So instead of stepping up to the plate, making the sacrifices, and doing the work you whine we need to change the system. Boo Hoo cry me a river of tears. Instead you invest in the stock market to fund the corporations buying up houses and renting them out. Perfect. Move your IRA to self directed and buy some houses yourself. Then you can fix them up and arrange financing to give people home ownership. What's stopping you? Make it happen instead of whining. Ante up your money.

Change the system to what? Where are all the examples of your ideal system in the real world? Crickets chirping.

You dodged the question again. Where would you live if someone didn't buy a condo and rent it out to you? Crickets chirping.

Why don't you move to somewhere that has economic justice that you approve of. Let us know where that is.
21 Strategist   2017 Sep 24, 3:49pm   ↑ like (2)   ↑ dislike (2)     quote        
bob2356 says
Change the system to what? Where are all the examples of your ideal system in the real world? Crickets chirping.

You dodged the question again. Where would you live if someone didn't buy a condo and rent it out to you? Crickets chirping.

Why don't you move to somewhere that has economic justice that you approve of. Let us know where that is.


I'm convinced he lives in mom's basement. Where else can he get free rent and laundry service? That's economic justice to him.
22 lostand confused   2017 Sep 24, 3:58pm   ↑ like (0)   ↑ dislike (0)     quote        
Outside of the coastal areas and some major metropolis, land is plentiful, rents ae cheap and house prices are moderate.
23 joeyjojojunior   2017 Sep 24, 4:03pm   ↑ like (0)   ↑ dislike (0)     quote        
lostand confused says
Outside of the coastal areas and some major metropolis, land is plentiful, rents ae cheap and house prices are moderate.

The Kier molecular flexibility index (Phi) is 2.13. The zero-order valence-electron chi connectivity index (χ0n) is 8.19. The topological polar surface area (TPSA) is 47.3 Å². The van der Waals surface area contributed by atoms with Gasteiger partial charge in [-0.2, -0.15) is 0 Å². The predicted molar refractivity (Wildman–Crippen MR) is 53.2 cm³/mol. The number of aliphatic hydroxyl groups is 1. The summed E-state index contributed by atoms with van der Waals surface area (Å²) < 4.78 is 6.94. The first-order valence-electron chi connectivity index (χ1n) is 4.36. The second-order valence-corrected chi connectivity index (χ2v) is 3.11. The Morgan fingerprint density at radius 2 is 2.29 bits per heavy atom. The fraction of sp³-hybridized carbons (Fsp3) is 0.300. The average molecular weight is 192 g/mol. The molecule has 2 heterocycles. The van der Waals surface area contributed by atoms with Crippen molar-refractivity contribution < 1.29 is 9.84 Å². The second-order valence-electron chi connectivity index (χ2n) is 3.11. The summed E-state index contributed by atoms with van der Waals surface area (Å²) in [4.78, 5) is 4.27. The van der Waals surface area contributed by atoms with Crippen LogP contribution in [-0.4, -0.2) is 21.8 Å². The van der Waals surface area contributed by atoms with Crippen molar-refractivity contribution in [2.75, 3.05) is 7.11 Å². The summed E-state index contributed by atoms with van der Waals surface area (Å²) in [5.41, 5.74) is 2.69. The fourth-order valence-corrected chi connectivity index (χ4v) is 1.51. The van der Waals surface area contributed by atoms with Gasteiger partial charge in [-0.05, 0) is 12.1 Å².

Unfortunately, good paying jobs and good schools are scarce in those areas.
24 Strategist   2017 Sep 24, 4:03pm   ↑ like (1)   ↑ dislike (1)     quote        
bob2356 says
The main cause of poverty? Bullshit. My very blue collar tenants all have no problem affording cigarettes, beer, and lottery. They all have expensive cable, current model smart phones, and late model cars. They are never going to be home owners. I don't smoke, drink, or play the lottery. I don't have cable and use a $5.00 tracphone. My ride is a 96 suburban with 320k. I own the houses mortgage free after a hell of a lot of work, blood, and sweat for a lot of years. Damn right I would take a profit on it.

You are so evil, you capitalist peeg.

bob2356 says
So instead of stepping up to the plate, making the sacrifices, and doing the work you whine we need to change the system. Boo Hoo cry me a river of tears. Instead you invest in the stock market to fund the corporations buying up houses and renting them out. Perfect. Move your IRA to self directed and buy some houses yourself. Then you can fix them up and arrange financing to give people home ownership. What's stopping you? Make it happen instead of whining. Ante up your money.

He doesn't have any money. He is the financial advisor of his girlfriend who has a thousand dollars.
25 lostand confused   2017 Sep 24, 4:07pm   ↑ like (0)   ↑ dislike (0)     quote        
joeyjojojunior says

Unfortunately, good paying jobs and good schools are scarce in those areas

Depends on the locale and your profession. if your skillset gets only certain level of jobs, no point living there sharing a 2br with 6 other folks.
26 bob2356   2017 Sep 24, 4:29pm   ↑ like (1)   ↑ dislike (1)     quote        
Strategist says